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Is Kite's V an Album or an EP?


The latest EP by Swedish synth group Kite is having us rethink the entire concept of the EP. We raised the question recently about whether EPs could be considered on best of the year album lists, in other words can an EP be an album, and what is an album anyway?

It's hard to disentangle the question in any straightforward way: are albums something that has to do with length, or are they instead related to their content? Is a best of collection truly an album? Can a one-song full-length be an album? Is the entire idea of the concept album really just a construction that separates really successful albums from your average album?

These kinds of questions are fun to delve into, especially when they're inspired by something as great as Kite's EP V. The EP is certainly more fulfilling than your average album. It's only five tracks, but they are tracks that are so incredible, that one only notices that you're not immersed in an album when it all ends too abruptly. But isn't that the experience of most great art?---you always want it to go on a bit longer, right?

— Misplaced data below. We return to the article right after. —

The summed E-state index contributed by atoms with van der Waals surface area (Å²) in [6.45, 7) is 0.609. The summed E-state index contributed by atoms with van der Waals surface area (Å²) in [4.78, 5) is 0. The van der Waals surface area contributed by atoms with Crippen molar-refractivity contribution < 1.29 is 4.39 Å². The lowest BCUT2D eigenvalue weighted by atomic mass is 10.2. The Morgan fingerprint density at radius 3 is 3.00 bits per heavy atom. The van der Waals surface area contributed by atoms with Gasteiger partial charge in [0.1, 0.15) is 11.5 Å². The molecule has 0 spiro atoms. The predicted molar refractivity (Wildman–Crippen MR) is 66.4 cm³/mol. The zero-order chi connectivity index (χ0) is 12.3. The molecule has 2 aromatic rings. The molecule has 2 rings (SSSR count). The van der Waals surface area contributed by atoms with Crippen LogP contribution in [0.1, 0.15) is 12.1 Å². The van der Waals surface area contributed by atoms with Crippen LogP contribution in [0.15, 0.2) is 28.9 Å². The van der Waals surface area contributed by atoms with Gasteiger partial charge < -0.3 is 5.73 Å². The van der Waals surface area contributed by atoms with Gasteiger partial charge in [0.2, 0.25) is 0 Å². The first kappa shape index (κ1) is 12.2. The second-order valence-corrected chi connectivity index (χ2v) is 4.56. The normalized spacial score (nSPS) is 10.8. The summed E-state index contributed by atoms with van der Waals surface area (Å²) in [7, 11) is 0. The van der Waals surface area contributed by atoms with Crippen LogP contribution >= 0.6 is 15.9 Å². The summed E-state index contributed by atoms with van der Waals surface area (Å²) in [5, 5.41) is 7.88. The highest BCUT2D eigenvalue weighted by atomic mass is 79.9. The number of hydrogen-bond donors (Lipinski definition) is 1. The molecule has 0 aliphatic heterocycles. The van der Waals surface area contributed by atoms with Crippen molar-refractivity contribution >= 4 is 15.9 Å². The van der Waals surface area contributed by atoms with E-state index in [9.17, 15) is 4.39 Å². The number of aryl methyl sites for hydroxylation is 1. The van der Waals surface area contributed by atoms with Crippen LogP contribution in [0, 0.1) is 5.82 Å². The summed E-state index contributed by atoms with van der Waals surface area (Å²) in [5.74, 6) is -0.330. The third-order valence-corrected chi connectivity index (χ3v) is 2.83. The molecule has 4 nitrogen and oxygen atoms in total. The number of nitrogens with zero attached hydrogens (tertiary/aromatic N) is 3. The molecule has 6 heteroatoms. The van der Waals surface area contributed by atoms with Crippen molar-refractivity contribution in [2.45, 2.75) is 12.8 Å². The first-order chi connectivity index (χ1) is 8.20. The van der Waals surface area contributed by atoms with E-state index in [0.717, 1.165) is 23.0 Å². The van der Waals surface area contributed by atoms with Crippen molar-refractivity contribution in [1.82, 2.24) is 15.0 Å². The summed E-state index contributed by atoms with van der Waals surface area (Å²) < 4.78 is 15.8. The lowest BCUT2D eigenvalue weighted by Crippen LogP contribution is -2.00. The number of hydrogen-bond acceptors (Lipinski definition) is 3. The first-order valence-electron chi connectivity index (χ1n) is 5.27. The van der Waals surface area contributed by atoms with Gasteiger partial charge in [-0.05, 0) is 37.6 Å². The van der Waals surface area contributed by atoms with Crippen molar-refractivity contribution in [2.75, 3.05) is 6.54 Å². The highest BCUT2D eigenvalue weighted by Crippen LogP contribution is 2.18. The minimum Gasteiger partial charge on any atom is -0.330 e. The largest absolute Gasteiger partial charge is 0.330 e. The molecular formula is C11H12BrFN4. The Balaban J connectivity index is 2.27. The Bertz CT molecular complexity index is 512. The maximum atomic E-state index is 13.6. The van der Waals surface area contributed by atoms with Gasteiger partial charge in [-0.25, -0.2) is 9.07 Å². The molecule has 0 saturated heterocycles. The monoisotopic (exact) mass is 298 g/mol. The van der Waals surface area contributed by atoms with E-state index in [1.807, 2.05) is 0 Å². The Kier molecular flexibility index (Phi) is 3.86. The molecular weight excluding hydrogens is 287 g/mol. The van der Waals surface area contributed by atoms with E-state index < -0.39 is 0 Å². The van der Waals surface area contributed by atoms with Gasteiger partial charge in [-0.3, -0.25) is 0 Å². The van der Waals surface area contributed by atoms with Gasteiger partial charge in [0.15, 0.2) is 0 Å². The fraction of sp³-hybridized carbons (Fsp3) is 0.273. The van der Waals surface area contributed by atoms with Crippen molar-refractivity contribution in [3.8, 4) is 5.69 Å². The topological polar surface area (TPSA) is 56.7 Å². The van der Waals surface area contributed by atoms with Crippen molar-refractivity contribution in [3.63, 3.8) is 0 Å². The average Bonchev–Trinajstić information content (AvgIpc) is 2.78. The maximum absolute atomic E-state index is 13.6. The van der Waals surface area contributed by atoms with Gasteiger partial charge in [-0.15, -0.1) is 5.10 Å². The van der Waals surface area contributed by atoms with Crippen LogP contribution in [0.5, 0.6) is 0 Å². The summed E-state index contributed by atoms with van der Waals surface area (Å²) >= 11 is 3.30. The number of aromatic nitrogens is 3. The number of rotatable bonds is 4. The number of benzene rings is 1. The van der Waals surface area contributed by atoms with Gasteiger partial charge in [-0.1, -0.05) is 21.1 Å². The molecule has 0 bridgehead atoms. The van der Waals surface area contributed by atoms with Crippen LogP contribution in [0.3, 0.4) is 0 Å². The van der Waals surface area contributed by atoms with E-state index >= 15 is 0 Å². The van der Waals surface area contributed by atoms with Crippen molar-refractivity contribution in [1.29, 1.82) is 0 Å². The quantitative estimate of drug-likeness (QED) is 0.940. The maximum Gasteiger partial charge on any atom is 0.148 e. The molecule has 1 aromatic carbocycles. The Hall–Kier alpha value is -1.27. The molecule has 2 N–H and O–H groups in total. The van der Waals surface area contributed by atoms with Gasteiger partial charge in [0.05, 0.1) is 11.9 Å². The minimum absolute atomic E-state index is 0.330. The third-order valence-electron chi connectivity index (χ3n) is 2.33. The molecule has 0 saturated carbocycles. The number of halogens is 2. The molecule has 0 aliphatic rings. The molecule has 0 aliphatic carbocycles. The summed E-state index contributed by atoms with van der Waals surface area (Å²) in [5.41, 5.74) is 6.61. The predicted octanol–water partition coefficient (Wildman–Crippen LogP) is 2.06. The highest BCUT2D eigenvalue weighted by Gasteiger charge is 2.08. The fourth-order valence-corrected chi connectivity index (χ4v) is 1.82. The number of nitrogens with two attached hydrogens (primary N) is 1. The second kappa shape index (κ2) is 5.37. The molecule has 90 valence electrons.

Albums used to be much shorter because before CDs and 90 minutes cassettes, you only had 40 or 50 minutes max of playing time, less on vinyl. And so double-LP releases were invented to house more music, but most of the great classics in any genre clock in at around 40 minutes anyway. Dark Side of the Moon is 42:59. The original Remission by Skinny Puppy is 24:09.

Kite V is shorter than both of these but might just be as fulfilling, and perhaps that's what we are looking for when we say "what a great album". "What a great EP" doesn't have as good of a ring to it. And, more than that, it doesn't seem to do the work justice. One thing's for sure. If this was the end of the year instead of the end of half the year, Kite V would likely be at the top of our 2013 album list.